Every day we see the forward head posture and neck dysfunctions. Yes, there are many reasons that people get headaches. But one of the main culprits is the sub-occipitals. Exaggerated forward head posture creates increased cervical lordosis and to keep the eyes from looking down the client must hyperextend at the Occipital Atlanto joint or O-A joint. We also discuss this in a previous blog and have a short video on assessing the O-A joint. This creates the sub-occipitals and sternocleidomastoid or SCM to stay in a state of hypercontraction and when they are held in this isometric contraction problems arise like Hypertonia of the rectus capitus and unilateral hypertonia of the obliques capitis which are sub-occipital muscles. The apex of the exaggerated lordotic cervical curve in the forward head posture is usually at the C4-C5 junction so of course this area is usually the most hypermobile and dysfunctional.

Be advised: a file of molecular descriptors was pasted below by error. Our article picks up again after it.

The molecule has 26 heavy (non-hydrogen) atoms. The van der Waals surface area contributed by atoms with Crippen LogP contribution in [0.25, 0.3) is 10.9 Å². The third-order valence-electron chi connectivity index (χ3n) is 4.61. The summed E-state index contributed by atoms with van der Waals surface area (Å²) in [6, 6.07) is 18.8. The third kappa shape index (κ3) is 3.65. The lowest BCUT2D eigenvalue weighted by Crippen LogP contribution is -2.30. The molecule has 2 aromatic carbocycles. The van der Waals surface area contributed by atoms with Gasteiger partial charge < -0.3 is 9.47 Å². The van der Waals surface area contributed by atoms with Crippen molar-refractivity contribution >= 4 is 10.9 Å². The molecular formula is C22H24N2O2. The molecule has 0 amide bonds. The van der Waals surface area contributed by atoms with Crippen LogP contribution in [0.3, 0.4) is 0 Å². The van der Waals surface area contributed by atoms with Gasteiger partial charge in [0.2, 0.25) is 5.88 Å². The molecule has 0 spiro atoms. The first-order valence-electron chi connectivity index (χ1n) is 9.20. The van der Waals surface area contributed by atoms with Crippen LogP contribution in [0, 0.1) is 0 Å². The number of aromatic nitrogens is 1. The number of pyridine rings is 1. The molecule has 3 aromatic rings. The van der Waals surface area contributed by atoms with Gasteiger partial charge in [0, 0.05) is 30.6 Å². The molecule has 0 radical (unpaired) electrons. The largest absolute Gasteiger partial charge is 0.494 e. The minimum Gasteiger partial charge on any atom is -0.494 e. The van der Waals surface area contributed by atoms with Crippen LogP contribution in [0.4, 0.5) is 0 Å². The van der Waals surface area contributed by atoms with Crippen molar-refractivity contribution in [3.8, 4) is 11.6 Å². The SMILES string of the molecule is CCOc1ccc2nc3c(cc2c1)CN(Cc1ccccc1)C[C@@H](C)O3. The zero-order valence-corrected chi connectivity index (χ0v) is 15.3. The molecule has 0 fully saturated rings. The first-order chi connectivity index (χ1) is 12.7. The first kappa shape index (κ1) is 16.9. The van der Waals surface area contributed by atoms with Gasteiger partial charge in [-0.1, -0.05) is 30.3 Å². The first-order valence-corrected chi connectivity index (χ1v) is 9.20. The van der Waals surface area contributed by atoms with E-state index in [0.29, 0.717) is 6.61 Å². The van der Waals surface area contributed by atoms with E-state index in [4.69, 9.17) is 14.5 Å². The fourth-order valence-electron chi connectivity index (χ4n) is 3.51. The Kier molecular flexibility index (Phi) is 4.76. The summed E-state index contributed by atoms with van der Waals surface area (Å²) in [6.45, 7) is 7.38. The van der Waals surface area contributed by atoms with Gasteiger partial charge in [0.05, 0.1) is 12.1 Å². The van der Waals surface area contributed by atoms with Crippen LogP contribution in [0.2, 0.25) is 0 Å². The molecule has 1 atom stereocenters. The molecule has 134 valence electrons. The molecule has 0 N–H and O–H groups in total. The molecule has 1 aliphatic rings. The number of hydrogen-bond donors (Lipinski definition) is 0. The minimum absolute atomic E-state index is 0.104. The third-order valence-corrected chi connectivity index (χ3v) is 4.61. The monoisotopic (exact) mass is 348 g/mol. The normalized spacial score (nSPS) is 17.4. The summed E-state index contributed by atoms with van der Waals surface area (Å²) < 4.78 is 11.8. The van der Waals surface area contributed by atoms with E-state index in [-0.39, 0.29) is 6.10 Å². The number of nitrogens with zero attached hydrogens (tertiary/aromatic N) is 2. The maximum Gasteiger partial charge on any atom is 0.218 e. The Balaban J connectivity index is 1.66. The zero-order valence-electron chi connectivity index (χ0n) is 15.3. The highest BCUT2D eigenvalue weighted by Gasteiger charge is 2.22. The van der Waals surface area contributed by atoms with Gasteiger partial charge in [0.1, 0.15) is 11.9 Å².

As therapist or clinicians, it is important to understand the 8 muscles of the sub-occipitals and their relation to neck dysfunction. When a client presents with the upper cross syndrome it is important to work these tight sub-occipitals. When left unchecked and treated the increased cervical curve will cause these muscles to return to a hypercontracted state in an attempt to raise the eyes. In other words, treat the dysfunction and the cause of the neck dysfunctions and be sure to offer home training exercises to train the client and the brain to use the posterior muscles rather than the flexors to help restore balance and create long term pain relief. The sub-occipitals are usually always worked on in my practice. Simply because of their function and their correlation with C1-C2. A lot of clients have dysfunction with these vertebrae and in the treatment room it is very important to bring balance to the occiput on the vertebral column. As well as having a level sacral base. C2 in particular is crucial for balance. With the Levator Scapula, splenius cervicis, semispinalis all determine balance at C2. Research is now showing that the sub-occipital muscle rectus capitis whose primary job is to resist flexion efforts actually has firm attachments not only to the occiput but the dura matter in the brain. This leads researchers to believe the rectus capitis muscle may bind down the dura matter creating neck and head pain. This also correlates a direct connection between the musculoskeletal and the cranial sacral systems. So, you can see bringing balance to the sub occipitals can be very helpful with neck pain and bringing balance back to the body.